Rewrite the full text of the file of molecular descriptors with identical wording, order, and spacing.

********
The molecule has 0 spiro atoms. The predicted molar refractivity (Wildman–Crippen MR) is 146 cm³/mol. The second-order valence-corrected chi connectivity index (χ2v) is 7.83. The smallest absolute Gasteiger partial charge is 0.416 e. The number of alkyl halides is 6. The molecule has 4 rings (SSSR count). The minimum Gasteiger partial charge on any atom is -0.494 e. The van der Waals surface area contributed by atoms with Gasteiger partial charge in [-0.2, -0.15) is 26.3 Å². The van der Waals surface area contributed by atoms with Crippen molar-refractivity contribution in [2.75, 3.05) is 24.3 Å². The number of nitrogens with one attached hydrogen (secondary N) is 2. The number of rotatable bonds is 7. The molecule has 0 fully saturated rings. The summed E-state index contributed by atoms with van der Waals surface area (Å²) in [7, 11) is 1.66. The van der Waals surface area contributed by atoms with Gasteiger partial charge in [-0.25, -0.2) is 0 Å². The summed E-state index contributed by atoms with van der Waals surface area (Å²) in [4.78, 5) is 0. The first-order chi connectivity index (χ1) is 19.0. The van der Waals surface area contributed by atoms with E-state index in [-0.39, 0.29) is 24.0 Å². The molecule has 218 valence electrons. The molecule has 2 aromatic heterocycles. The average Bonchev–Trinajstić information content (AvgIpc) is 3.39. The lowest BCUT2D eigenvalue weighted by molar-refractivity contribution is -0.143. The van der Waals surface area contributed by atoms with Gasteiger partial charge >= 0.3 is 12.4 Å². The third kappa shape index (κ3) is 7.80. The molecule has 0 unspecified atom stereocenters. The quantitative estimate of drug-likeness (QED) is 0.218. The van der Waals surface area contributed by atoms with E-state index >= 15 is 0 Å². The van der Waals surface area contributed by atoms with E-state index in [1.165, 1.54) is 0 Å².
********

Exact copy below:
The molecule has 0 spiro atoms. The predicted molar refractivity (Wildman–Crippen MR) is 146 cm³/mol. The second-order valence-corrected chi connectivity index (χ2v) is 7.83. The smallest absolute Gasteiger partial charge is 0.416 e. The number of alkyl halides is 6. The molecule has 4 rings (SSSR count). The minimum Gasteiger partial charge on any atom is -0.494 e. The van der Waals surface area contributed by atoms with Gasteiger partial charge in [-0.2, -0.15) is 26.3 Å². The van der Waals surface area contributed by atoms with Crippen molar-refractivity contribution in [2.75, 3.05) is 24.3 Å². The number of nitrogens with one attached hydrogen (secondary N) is 2. The number of rotatable bonds is 7. The molecule has 0 fully saturated rings. The summed E-state index contributed by atoms with van der Waals surface area (Å²) in [7, 11) is 1.66. The van der Waals surface area contributed by atoms with Gasteiger partial charge in [-0.25, -0.2) is 0 Å². The summed E-state index contributed by atoms with van der Waals surface area (Å²) in [4.78, 5) is 0. The first-order chi connectivity index (χ1) is 19.0. The van der Waals surface area contributed by atoms with E-state index in [-0.39, 0.29) is 24.0 Å². The molecule has 218 valence electrons. The molecule has 2 aromatic heterocycles. The average Bonchev–Trinajstić information content (AvgIpc) is 3.39. The lowest BCUT2D eigenvalue weighted by molar-refractivity contribution is -0.143. The van der Waals surface area contributed by atoms with Gasteiger partial charge >= 0.3 is 12.4 Å². The third kappa shape index (κ3) is 7.80. The molecule has 0 unspecified atom stereocenters. The quantitative estimate of drug-likeness (QED) is 0.218. The van der Waals surface area contributed by atoms with E-state index >= 15 is 0 Å². The van der Waals surface area contributed by atoms with E-state index in [1.165, 1.54) is 0 Å².